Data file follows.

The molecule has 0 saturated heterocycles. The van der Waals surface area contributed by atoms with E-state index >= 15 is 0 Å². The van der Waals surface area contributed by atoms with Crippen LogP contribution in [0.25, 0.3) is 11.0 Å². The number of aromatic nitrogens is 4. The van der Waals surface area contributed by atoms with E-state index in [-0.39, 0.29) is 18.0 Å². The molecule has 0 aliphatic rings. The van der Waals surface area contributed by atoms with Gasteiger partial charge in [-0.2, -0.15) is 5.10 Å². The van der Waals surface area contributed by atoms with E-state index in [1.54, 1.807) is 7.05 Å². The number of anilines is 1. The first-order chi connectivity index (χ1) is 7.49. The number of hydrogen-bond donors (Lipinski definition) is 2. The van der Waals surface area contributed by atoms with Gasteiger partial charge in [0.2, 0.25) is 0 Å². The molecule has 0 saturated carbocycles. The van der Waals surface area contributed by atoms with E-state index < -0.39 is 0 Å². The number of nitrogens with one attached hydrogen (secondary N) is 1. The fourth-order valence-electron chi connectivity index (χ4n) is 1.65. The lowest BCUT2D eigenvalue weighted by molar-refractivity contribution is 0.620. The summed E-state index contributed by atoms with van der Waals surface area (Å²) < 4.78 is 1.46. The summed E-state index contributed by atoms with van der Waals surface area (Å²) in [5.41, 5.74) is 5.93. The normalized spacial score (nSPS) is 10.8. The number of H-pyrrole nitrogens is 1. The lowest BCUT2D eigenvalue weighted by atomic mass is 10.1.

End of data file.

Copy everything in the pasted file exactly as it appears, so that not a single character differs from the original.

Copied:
The molecule has 0 saturated heterocycles. The van der Waals surface area contributed by atoms with E-state index >= 15 is 0 Å². The van der Waals surface area contributed by atoms with Crippen LogP contribution in [0.25, 0.3) is 11.0 Å². The number of aromatic nitrogens is 4. The van der Waals surface area contributed by atoms with E-state index in [-0.39, 0.29) is 18.0 Å². The molecule has 0 aliphatic rings. The van der Waals surface area contributed by atoms with Gasteiger partial charge in [-0.2, -0.15) is 5.10 Å². The van der Waals surface area contributed by atoms with E-state index in [1.54, 1.807) is 7.05 Å². The number of anilines is 1. The first-order chi connectivity index (χ1) is 7.49. The number of hydrogen-bond donors (Lipinski definition) is 2. The van der Waals surface area contributed by atoms with Gasteiger partial charge in [0.2, 0.25) is 0 Å². The molecule has 0 saturated carbocycles. The van der Waals surface area contributed by atoms with E-state index < -0.39 is 0 Å². The number of nitrogens with one attached hydrogen (secondary N) is 1. The fourth-order valence-electron chi connectivity index (χ4n) is 1.65. The lowest BCUT2D eigenvalue weighted by molar-refractivity contribution is 0.620. The summed E-state index contributed by atoms with van der Waals surface area (Å²) < 4.78 is 1.46. The summed E-state index contributed by atoms with van der Waals surface area (Å²) in [5.41, 5.74) is 5.93. The normalized spacial score (nSPS) is 10.8. The number of H-pyrrole nitrogens is 1. The lowest BCUT2D eigenvalue weighted by atomic mass is 10.1.